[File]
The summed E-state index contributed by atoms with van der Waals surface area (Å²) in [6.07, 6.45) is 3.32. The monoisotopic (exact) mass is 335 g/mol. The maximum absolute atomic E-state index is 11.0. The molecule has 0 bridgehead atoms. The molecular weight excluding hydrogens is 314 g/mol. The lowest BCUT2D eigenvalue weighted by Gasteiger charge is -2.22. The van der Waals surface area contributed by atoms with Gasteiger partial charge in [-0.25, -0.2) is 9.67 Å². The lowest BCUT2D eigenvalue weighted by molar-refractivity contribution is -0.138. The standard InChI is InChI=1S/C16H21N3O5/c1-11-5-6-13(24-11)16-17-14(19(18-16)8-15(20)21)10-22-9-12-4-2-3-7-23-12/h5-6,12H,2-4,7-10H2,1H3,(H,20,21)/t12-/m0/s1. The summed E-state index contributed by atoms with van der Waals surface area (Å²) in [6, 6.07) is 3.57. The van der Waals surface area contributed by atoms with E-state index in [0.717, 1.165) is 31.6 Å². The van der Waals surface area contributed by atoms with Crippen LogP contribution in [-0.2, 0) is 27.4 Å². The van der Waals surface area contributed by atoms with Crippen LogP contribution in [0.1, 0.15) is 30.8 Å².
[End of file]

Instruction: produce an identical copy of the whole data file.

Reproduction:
The summed E-state index contributed by atoms with van der Waals surface area (Å²) in [6.07, 6.45) is 3.32. The monoisotopic (exact) mass is 335 g/mol. The maximum absolute atomic E-state index is 11.0. The molecule has 0 bridgehead atoms. The molecular weight excluding hydrogens is 314 g/mol. The lowest BCUT2D eigenvalue weighted by Gasteiger charge is -2.22. The van der Waals surface area contributed by atoms with Gasteiger partial charge in [-0.25, -0.2) is 9.67 Å². The lowest BCUT2D eigenvalue weighted by molar-refractivity contribution is -0.138. The standard InChI is InChI=1S/C16H21N3O5/c1-11-5-6-13(24-11)16-17-14(19(18-16)8-15(20)21)10-22-9-12-4-2-3-7-23-12/h5-6,12H,2-4,7-10H2,1H3,(H,20,21)/t12-/m0/s1. The summed E-state index contributed by atoms with van der Waals surface area (Å²) in [6, 6.07) is 3.57. The van der Waals surface area contributed by atoms with E-state index in [0.717, 1.165) is 31.6 Å². The van der Waals surface area contributed by atoms with Crippen LogP contribution in [-0.2, 0) is 27.4 Å². The van der Waals surface area contributed by atoms with Crippen LogP contribution in [0.1, 0.15) is 30.8 Å².